Three weeks ago, when the Bush administration unveiled its manufacturing policy, it touted the Manufacturing Extension Partnership as a program it wanted to support. Some businesses, however, may be questioning whether that message got through to the president's budget planners - who on Feb. 2 unveiled a spending plan that some observers say puts the squeeze on MEP funding.
The Bush administration's fiscal 2005 budget defies easy description for what it means for the business community, and it's sure to be tinkered with in Congress.
The $2.4 trillion budget, with its $521 billion deficit, includes more spending for defense and domestic security. But it holds a tight line on most domestic programs, keeping spending at regulatory agencies in check and trimming some programs popular with business groups.
The largest manufacturing trade group, the National Association of Manufacturers, offered ``measured praise'' for the plan's pro-growth economic policies and tax-relief initiatives. NAM said it wants to see other tax provisions, such as extending bonus depreciation and research tax credits.
A spokesman for Washington-based NAM said the group is not pleased with the budget numbers for MEP, a network of service centers for smaller companies, or with Bush's plan to eliminate funding for the Advanced Technology Program, which provides grant funding for technology research.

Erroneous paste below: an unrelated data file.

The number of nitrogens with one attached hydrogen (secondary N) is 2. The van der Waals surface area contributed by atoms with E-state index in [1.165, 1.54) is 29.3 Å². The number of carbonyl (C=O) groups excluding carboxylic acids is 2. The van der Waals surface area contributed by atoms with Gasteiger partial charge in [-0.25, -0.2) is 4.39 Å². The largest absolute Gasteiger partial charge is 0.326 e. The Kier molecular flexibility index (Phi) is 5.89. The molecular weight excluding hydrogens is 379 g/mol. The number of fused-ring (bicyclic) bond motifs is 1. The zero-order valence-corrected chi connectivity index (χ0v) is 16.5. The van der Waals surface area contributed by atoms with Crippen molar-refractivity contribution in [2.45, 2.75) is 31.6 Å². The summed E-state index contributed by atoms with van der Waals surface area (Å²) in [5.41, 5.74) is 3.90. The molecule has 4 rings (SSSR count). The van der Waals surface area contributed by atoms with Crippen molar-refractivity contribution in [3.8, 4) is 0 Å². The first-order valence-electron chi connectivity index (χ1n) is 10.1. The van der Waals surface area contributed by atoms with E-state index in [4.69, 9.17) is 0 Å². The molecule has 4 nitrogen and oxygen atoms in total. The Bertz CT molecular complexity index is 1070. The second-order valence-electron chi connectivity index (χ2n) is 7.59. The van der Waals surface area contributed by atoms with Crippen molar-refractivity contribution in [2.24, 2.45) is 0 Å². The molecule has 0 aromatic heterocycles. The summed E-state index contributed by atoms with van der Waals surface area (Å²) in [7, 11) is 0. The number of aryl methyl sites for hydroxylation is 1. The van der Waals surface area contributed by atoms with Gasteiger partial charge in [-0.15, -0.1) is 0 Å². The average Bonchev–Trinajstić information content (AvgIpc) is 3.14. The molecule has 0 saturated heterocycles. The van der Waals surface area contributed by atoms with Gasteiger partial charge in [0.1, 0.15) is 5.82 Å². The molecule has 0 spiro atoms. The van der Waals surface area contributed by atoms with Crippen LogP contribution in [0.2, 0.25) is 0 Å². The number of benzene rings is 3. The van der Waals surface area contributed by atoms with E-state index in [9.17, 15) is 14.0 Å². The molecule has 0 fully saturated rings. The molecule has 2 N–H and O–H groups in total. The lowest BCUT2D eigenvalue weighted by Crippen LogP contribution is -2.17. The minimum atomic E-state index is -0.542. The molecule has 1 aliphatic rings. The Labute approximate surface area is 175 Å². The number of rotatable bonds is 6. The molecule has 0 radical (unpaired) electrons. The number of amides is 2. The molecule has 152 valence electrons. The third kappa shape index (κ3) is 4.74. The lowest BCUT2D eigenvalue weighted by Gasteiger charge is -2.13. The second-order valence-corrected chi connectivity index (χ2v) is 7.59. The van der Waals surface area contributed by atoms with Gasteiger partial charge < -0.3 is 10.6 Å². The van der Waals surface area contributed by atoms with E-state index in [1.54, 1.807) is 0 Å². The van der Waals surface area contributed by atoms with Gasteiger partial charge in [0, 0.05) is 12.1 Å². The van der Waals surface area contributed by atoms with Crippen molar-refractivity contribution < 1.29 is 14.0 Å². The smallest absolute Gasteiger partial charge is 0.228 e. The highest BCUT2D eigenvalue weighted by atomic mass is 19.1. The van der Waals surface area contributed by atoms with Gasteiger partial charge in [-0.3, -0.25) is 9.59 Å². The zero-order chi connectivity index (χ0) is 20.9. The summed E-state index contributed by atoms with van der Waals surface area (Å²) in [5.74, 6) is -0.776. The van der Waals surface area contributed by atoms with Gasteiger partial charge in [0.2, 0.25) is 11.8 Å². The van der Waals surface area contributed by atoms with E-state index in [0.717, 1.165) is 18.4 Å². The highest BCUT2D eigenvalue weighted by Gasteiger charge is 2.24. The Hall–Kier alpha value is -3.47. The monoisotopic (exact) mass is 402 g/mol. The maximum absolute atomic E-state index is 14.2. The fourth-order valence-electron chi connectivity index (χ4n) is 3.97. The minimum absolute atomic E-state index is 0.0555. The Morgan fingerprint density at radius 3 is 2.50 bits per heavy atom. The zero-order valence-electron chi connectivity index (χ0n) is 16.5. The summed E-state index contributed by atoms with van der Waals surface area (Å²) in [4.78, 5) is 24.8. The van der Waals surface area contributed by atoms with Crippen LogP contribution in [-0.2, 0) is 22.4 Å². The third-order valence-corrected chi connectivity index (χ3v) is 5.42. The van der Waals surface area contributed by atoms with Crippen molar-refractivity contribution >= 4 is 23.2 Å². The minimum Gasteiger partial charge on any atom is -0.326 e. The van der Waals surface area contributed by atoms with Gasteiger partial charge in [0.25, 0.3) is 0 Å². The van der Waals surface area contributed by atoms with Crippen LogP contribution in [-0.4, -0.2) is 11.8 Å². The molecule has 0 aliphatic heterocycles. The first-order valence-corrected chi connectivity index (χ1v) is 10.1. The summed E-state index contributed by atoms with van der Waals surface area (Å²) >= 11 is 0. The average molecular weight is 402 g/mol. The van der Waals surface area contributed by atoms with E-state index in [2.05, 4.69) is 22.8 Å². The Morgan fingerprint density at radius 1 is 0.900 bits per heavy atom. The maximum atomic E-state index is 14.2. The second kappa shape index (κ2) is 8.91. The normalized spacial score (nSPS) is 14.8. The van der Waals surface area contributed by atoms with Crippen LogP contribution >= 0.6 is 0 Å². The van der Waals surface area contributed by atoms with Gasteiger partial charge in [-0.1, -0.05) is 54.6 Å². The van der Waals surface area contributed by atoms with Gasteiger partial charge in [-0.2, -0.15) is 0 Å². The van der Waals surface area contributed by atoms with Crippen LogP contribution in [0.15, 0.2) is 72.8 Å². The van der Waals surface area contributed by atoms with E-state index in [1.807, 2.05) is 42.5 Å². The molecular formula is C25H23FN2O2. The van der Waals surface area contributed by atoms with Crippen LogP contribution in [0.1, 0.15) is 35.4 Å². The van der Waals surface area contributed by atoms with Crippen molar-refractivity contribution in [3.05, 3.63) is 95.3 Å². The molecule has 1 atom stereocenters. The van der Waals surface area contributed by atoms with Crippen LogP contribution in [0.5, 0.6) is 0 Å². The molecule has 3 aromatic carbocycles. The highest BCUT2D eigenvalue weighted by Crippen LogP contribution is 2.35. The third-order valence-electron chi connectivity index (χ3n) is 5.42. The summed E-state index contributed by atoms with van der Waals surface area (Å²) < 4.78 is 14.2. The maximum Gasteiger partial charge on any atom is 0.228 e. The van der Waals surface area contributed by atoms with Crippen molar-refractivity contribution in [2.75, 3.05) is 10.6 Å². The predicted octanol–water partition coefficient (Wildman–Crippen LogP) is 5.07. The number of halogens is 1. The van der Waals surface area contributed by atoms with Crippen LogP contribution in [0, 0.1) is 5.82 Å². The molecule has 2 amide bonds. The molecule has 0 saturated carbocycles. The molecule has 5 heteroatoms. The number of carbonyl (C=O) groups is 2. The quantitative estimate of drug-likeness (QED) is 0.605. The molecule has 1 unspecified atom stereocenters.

The administration proposed funding MEP at $39 million, which maintains MEP at 2004 levels, but it is much less than the $106 million MEP historically has received from Washington. MEP also gets state and local funds.
``Obviously we're not happy about those cuts,'' said NAM spokesman Scot Montrey. ``You're talking about closing a lot of MEP centers.''
The administration, however, said that federal funding was not originally seen as a permanent part of MEP, and it said it wants to review MEP and coordinate it with other government programs to help manufacturers.
Maureen Healey, the chief lobbyist with the Washington-based Society of the Plastics Industry Inc., said she liked that the administration is giving a small funding increase to the part of the Commerce Department tasked with implementing its manufacturing policy, even as overall Commerce Department funding is down.
As for ATP, the administration said other government research programs are more effective, and it said that large amounts of ATP funding have gone to ``major corporations that do not need subsidies.''
Healey said she is concerned that cuts in the Department of Energy's programs for industry partnerships will mean fewer resources to SPI's partnership with DOE. However, she said that a tripling of funding for DOE ``clean coal research'' could be a good thing if it helps reduce dependence on natural gas.
Agency spending is at best flat. The Environmental Protection Agency takes a steep hit, with a 7 percent budget cut, to $7.76 billion, while the Occupational Safety and Health Administration's budget remains flat, at $461 million.